“Last chance on local Asparagus” the sign and the fruit stand read. so just grabbed a bunch, I can always use a bunch of asparagus – as a side, in a salad, as an appetizer with coddled eggs and prosciutto. It’s asparagus. But just having returned from Yakima I decided to try my hand at a local favorite – Asparagus Tamales.
Asparagus tamales have been made famous by Los Hernandez tamale shop in Union Gap, Yakima County. Owner Felipe Hernandez has become a local legend and international celebrity for his family’s tamales. He has been running the modest little shop for over 25 years and started making the Asparagus Tamales on a whim one night with some leftover masa. The secret ingredient he says is Pepper jack cheese. So below I have my own take on asparagus Tamales. I add some fresh chile verde to give it a little kick.
Any wine professional will tell you that pairing to a asparagus is tricky, but the secret is to have a wine with enough acidity to handle the chemical mercaptan that give asparagus it’s unique flavor (and experience). Then there is the chile verde you have be wary of even a little spice so a little hint of sweetness is a great help. Pinot Gris to the rescue!
2016 Ross Andrew Celilo Vineyard Pinot Gris $15.99
Made from a Pinot Gris block planted in 1975 in Celilo Vineyard, a prized high-elevation site in Columbia Gorge near the town of Underwood, WA. It is arguably one of the greatest white grape sites in Washington with its cool climate, wonderfully mineral rich soil and high winds that move the 50" of annual rainfall off the canopy.
The aromatics and palate of this wine really showcase what vine age can do to a wine. Asian pear, white flowers and nectarine. The palate is vibrant and crisp with a touch of minerals on the finish. A perfect food wine. especially tricky foods.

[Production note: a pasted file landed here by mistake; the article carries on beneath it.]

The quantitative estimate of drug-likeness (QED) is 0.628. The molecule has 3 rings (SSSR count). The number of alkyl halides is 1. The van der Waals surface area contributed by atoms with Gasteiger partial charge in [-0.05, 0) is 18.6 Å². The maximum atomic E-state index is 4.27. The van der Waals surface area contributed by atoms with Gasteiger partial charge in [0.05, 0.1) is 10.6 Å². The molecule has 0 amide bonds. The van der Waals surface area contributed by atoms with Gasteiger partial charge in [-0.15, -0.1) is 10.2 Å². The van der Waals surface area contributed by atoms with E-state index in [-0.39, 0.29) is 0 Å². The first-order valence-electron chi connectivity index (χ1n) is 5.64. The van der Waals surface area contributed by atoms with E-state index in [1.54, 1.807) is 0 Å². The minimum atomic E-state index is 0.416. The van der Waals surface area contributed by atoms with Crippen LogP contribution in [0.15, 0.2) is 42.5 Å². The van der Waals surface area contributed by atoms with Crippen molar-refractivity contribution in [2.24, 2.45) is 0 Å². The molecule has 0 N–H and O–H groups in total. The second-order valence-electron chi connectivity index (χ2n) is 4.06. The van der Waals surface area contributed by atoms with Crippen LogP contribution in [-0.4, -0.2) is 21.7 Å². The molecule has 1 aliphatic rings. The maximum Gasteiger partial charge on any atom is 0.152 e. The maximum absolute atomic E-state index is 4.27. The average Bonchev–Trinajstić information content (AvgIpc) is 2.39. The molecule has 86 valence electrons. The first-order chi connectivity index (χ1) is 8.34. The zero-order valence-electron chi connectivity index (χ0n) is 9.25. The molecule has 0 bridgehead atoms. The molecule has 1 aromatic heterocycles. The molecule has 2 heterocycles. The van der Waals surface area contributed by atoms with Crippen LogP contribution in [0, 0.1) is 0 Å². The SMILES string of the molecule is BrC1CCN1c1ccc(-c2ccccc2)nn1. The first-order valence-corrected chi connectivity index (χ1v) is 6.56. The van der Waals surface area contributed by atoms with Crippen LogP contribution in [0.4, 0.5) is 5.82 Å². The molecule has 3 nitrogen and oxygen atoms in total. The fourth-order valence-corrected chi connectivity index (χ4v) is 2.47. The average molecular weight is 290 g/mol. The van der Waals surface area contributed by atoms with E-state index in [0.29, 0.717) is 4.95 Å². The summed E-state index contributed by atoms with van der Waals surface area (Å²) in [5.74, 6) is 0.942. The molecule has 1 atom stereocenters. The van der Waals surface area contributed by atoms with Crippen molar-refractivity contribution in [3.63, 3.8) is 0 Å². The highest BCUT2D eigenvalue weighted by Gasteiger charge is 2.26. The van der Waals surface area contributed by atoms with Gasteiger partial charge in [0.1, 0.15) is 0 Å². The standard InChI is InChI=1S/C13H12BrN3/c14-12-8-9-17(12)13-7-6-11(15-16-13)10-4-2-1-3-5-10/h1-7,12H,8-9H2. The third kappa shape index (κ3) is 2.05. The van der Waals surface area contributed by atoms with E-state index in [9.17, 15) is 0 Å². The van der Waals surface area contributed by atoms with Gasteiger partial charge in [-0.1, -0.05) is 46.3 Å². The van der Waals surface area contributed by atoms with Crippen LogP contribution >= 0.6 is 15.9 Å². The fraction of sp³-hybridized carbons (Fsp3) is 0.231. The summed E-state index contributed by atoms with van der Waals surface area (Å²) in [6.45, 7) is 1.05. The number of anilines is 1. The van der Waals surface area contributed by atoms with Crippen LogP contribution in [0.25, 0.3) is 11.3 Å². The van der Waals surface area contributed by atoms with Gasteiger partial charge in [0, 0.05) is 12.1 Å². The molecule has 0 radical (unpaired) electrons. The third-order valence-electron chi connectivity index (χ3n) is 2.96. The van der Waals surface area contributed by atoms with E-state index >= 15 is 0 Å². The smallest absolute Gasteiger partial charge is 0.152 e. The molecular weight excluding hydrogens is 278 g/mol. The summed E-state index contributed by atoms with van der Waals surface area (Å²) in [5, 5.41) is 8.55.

Ross got his start as a Sommelier at Canlis under MS Rob Bigelow and learned winemaking at the right hand of the Master, of Wine Bob Betz. Ross’s style is reminiscent of Betz, being both polished and complex. He went on to make the highest scoring Cabernet ever from Wine Spectator. Saturday August 12 we will be tasting his latest releases including his Celilo Pinot Gris, Boushey Syrah and his award winning Red Mountain Cabernet.
18-ounce package dried corn husks
1 1/2 cups lard (or vegetable shortening), slightly softened
1 ½ Teaspoons Salt
1 ½ teaspoons baking powder
1 teaspoon chile powder
3 1/2 cups dried masa harina
2 1/4 cups hot water
1 to 1 1/2cups chicken broth
1 bunch Asparagus, blanched
8 ounces pepper jack cheese
2 tablespoons olive oil
½ large yellow onion, diced
1 clove garlic, minced
1/2 teaspoon sea salt
1 teaspoon ground cumin
1 cup chicken stock or water
3 each poblano Chile peppers, seeded and chopped
1 each jalapeno peppers, seeded and chopped
1 pound Tomatillos, husks removed
1/2 bunch cilantro leaves, coarsely chopped
1. Separate husks and submerge in hot water place a plate on top to keep submerged. Bring to simmer and let stand for at least an hour.
2. Grill or roast peppers and tomatillos until blistered and a little charred. Place into plastic bag and let cool. In a large sauté pan heat olive oil and Sauté onions and garlic until soft add salt and cumin. Add chicken stock and reduce to simmer, set aside. Peel cooled peppers and tomatillos and place in bowl of food processor or blender. Add cooled onion mixture and cilantro then puree until well combined.
3. For Masa: In a large bowl combine salt, baking powder, chile powder, Harina flour and hot water. Adding chicken stock a little a time work dough until light and fluffy. Taste and adjust seasoning if needed. Cover and let rest.
4. Set up steamer: in a large stock pot place a collapsible steamer basket, add an inch or so of water.
5. To make tamales: separate out the largest and most pliable husks, at least 6 inches across on the wider end and 6 inches long. Spoon a couple of tablespoons of masa onto a husk, spread with a spatula out to the edges of each side save for the narrow top. Spoon a teaspoon of verde sauce onto center of masa add a couple of blanched asparagus, top with pepper jack cheese. Roll up the tamale and fold the bottom up. Place in steamer folded side down. Layer the finished tamales in the same fashion open end up. Watch carefully that all the water doesn’t boil away and, to keep the steam steady, pour boiling water into the pot when more is necessary. Tamales are done when the husk peels away from the masa easily. Let tamales stand in the steamer off the heat for a few minutes to firm up.